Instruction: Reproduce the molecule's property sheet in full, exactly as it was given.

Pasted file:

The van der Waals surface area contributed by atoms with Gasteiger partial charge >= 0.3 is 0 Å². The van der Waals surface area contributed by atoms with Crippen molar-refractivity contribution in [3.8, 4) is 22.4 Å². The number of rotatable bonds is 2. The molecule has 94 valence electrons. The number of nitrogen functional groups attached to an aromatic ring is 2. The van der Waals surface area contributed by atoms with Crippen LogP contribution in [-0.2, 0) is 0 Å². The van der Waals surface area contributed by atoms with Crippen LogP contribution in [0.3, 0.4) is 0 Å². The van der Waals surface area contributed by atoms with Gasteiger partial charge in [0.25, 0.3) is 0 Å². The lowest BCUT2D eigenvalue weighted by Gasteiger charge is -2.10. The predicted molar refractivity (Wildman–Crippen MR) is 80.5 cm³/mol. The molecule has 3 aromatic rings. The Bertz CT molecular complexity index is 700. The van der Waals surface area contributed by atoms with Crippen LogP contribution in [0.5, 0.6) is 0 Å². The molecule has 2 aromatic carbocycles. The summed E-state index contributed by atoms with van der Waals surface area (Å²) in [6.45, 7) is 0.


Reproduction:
The van der Waals surface area contributed by atoms with Gasteiger partial charge >= 0.3 is 0 Å². The van der Waals surface area contributed by atoms with Crippen molar-refractivity contribution in [3.8, 4) is 22.4 Å². The number of rotatable bonds is 2. The molecule has 94 valence electrons. The number of nitrogen functional groups attached to an aromatic ring is 2. The van der Waals surface area contributed by atoms with Crippen LogP contribution in [-0.2, 0) is 0 Å². The van der Waals surface area contributed by atoms with Crippen LogP contribution in [0.3, 0.4) is 0 Å². The van der Waals surface area contributed by atoms with Gasteiger partial charge in [0.25, 0.3) is 0 Å². The lowest BCUT2D eigenvalue weighted by Gasteiger charge is -2.10. The predicted molar refractivity (Wildman–Crippen MR) is 80.5 cm³/mol. The molecule has 3 aromatic rings. The Bertz CT molecular complexity index is 700. The van der Waals surface area contributed by atoms with Crippen LogP contribution in [0.5, 0.6) is 0 Å². The molecule has 2 aromatic carbocycles. The summed E-state index contributed by atoms with van der Waals surface area (Å²) in [6.45, 7) is 0.